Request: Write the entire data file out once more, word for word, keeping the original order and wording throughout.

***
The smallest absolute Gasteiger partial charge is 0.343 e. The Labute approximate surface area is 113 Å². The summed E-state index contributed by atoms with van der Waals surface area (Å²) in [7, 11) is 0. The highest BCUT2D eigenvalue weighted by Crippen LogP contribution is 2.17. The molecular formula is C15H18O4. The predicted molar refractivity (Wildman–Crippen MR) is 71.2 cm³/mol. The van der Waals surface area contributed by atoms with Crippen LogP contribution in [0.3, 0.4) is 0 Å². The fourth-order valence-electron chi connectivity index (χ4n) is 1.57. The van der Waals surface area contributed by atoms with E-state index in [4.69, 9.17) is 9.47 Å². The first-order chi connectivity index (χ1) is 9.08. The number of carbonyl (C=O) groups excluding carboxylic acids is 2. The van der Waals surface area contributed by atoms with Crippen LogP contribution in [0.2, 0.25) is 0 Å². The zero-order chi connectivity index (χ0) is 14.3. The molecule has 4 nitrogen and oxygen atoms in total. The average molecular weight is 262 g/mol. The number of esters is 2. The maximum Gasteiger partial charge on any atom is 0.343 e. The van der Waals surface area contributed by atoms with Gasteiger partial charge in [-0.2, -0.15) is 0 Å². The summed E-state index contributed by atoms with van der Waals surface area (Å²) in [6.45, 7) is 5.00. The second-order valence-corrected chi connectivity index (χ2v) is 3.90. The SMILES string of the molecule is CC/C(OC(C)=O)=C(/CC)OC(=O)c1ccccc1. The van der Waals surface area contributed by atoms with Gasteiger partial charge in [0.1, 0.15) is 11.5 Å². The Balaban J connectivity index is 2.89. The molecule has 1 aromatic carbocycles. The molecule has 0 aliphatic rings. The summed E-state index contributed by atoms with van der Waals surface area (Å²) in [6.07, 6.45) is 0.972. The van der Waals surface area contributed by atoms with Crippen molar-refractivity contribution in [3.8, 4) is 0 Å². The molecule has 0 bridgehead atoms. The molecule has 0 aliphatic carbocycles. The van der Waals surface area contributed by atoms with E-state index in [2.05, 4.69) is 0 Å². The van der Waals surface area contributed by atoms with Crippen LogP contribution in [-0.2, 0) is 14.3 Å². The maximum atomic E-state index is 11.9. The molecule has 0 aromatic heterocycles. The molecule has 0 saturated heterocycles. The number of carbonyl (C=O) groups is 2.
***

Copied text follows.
The smallest absolute Gasteiger partial charge is 0.343 e. The Labute approximate surface area is 113 Å². The summed E-state index contributed by atoms with van der Waals surface area (Å²) in [7, 11) is 0. The highest BCUT2D eigenvalue weighted by Crippen LogP contribution is 2.17. The molecular formula is C15H18O4. The predicted molar refractivity (Wildman–Crippen MR) is 71.2 cm³/mol. The van der Waals surface area contributed by atoms with Crippen LogP contribution in [0.3, 0.4) is 0 Å². The fourth-order valence-electron chi connectivity index (χ4n) is 1.57. The van der Waals surface area contributed by atoms with E-state index in [4.69, 9.17) is 9.47 Å². The first-order chi connectivity index (χ1) is 9.08. The number of carbonyl (C=O) groups excluding carboxylic acids is 2. The van der Waals surface area contributed by atoms with Crippen LogP contribution in [0.2, 0.25) is 0 Å². The zero-order chi connectivity index (χ0) is 14.3. The molecule has 4 nitrogen and oxygen atoms in total. The average molecular weight is 262 g/mol. The number of esters is 2. The maximum Gasteiger partial charge on any atom is 0.343 e. The van der Waals surface area contributed by atoms with Gasteiger partial charge in [-0.2, -0.15) is 0 Å². The summed E-state index contributed by atoms with van der Waals surface area (Å²) in [6.45, 7) is 5.00. The second-order valence-corrected chi connectivity index (χ2v) is 3.90. The SMILES string of the molecule is CC/C(OC(C)=O)=C(/CC)OC(=O)c1ccccc1. The van der Waals surface area contributed by atoms with Gasteiger partial charge in [0.1, 0.15) is 11.5 Å². The Balaban J connectivity index is 2.89. The molecule has 1 aromatic carbocycles. The molecule has 0 aliphatic rings. The summed E-state index contributed by atoms with van der Waals surface area (Å²) in [6.07, 6.45) is 0.972. The van der Waals surface area contributed by atoms with Crippen molar-refractivity contribution in [3.8, 4) is 0 Å². The molecule has 0 bridgehead atoms. The molecule has 0 aliphatic carbocycles. The van der Waals surface area contributed by atoms with E-state index in [2.05, 4.69) is 0 Å². The van der Waals surface area contributed by atoms with Crippen LogP contribution in [-0.2, 0) is 14.3 Å². The maximum atomic E-state index is 11.9. The molecule has 0 aromatic heterocycles. The molecule has 0 saturated heterocycles. The number of carbonyl (C=O) groups is 2.